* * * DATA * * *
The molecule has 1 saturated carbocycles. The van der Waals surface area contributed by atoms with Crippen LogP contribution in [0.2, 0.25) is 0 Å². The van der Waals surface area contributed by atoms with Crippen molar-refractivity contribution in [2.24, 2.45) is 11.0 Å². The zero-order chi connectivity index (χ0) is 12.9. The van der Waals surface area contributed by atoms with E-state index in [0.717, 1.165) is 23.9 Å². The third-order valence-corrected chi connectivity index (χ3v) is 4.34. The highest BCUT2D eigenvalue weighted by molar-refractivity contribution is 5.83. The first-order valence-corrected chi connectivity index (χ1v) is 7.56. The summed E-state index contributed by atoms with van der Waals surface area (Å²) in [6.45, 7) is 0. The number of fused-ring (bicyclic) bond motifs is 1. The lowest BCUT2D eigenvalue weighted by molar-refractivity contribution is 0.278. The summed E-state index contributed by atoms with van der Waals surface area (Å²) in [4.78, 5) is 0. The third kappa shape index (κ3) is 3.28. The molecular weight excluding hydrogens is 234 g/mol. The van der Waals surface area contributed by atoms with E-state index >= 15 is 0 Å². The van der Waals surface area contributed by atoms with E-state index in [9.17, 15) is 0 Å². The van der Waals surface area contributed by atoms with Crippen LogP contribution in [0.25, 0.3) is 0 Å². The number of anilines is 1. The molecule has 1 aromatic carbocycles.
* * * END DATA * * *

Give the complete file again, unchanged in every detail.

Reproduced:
The molecule has 1 saturated carbocycles. The van der Waals surface area contributed by atoms with Crippen LogP contribution in [0.2, 0.25) is 0 Å². The van der Waals surface area contributed by atoms with Crippen molar-refractivity contribution in [2.24, 2.45) is 11.0 Å². The zero-order chi connectivity index (χ0) is 12.9. The van der Waals surface area contributed by atoms with E-state index in [0.717, 1.165) is 23.9 Å². The third-order valence-corrected chi connectivity index (χ3v) is 4.34. The highest BCUT2D eigenvalue weighted by molar-refractivity contribution is 5.83. The first-order valence-corrected chi connectivity index (χ1v) is 7.56. The summed E-state index contributed by atoms with van der Waals surface area (Å²) in [6.45, 7) is 0. The number of fused-ring (bicyclic) bond motifs is 1. The lowest BCUT2D eigenvalue weighted by molar-refractivity contribution is 0.278. The summed E-state index contributed by atoms with van der Waals surface area (Å²) in [4.78, 5) is 0. The third kappa shape index (κ3) is 3.28. The molecular weight excluding hydrogens is 234 g/mol. The van der Waals surface area contributed by atoms with E-state index >= 15 is 0 Å². The van der Waals surface area contributed by atoms with E-state index in [9.17, 15) is 0 Å². The van der Waals surface area contributed by atoms with Crippen LogP contribution in [0.25, 0.3) is 0 Å². The number of anilines is 1. The molecule has 1 aromatic carbocycles.